Could the minister tell the House what progress has been made?

International AidOral Questions

3 p.m.

Durham Ontario

Conservative

Bev Oda ConservativeMinister of International Cooperation

Mr. Speaker, Canada is a strong leader in food aid and food security. The member is quite right. Canada made a commitment that would double its support for developing countries, particularly smallholder farmers and women in developing countries.

Today, Canada is announcing a contribution of $230 million to the global agriculture and food security programs. This shows that this government is fulfilling its international commitments.

Atlantic Canada Opportunities AgencyOral Questions

3 p.m.

Liberal

Mark Eyking Liberal Sydney—Victoria, NS

Mr. Speaker, I did not get an answer to my first question, so let me try again. The government claims to have a separate, specific fund for the Atlantic Gateway, however, the few projects the minister just announced should have been on the regular infrastructure programs. Eastern North America will have a major increase in trade in the future. The gateway fund was supposed to prepare us for this, but it does not.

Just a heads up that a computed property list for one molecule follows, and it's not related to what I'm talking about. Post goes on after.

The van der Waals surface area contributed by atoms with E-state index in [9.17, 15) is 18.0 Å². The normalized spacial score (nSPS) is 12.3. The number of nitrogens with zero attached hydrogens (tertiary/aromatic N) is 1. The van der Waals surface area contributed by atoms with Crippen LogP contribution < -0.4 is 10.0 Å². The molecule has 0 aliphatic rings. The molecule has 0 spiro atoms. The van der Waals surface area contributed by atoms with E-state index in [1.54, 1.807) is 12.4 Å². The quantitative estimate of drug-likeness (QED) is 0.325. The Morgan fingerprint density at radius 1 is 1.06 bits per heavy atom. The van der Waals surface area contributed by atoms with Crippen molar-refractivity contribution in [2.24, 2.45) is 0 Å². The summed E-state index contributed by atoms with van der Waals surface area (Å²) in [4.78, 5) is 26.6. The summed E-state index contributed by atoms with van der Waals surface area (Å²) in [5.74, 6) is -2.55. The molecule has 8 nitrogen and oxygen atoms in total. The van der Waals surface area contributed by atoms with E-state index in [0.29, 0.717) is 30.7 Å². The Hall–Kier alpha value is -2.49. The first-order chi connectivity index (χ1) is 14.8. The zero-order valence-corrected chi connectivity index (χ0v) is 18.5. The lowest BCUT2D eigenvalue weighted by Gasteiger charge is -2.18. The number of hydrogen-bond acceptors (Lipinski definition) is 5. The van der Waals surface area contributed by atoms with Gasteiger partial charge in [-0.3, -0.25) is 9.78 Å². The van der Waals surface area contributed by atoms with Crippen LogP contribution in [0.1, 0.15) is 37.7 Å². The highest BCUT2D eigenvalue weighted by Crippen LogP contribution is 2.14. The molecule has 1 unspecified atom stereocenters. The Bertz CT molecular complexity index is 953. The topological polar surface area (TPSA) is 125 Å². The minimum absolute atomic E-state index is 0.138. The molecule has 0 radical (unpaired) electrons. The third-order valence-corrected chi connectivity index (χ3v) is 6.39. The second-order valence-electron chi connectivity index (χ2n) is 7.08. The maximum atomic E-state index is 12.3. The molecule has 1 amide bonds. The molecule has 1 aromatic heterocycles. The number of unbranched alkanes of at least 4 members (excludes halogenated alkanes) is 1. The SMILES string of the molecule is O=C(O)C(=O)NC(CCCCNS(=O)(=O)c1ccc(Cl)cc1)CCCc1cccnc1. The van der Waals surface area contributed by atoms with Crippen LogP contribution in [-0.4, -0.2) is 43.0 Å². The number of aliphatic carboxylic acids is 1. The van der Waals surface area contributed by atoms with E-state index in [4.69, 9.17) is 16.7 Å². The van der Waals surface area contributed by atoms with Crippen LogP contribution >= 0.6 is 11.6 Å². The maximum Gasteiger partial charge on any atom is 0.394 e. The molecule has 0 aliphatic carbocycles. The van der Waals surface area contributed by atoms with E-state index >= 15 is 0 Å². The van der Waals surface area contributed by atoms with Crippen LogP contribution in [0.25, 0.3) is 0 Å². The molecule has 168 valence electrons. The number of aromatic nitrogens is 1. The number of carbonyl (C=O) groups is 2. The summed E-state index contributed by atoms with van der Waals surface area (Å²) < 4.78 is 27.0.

Why has the Prime Minister once again failed Atlantic Canada?

Atlantic Canada Opportunities AgencyOral Questions

3 p.m.

Fredericton New Brunswick

Conservative

Keith Ashfield ConservativeMinister of National Revenue

Mr. Speaker, nothing could be further from the truth. We are making investments in Atlantic Canada. There was an increase in the budget for ACOA in the last budget. We have a full $16 million in ICF and AIF, constant funding, none of this five year window thing that the previous government used to do. We have added that to our A-based budget.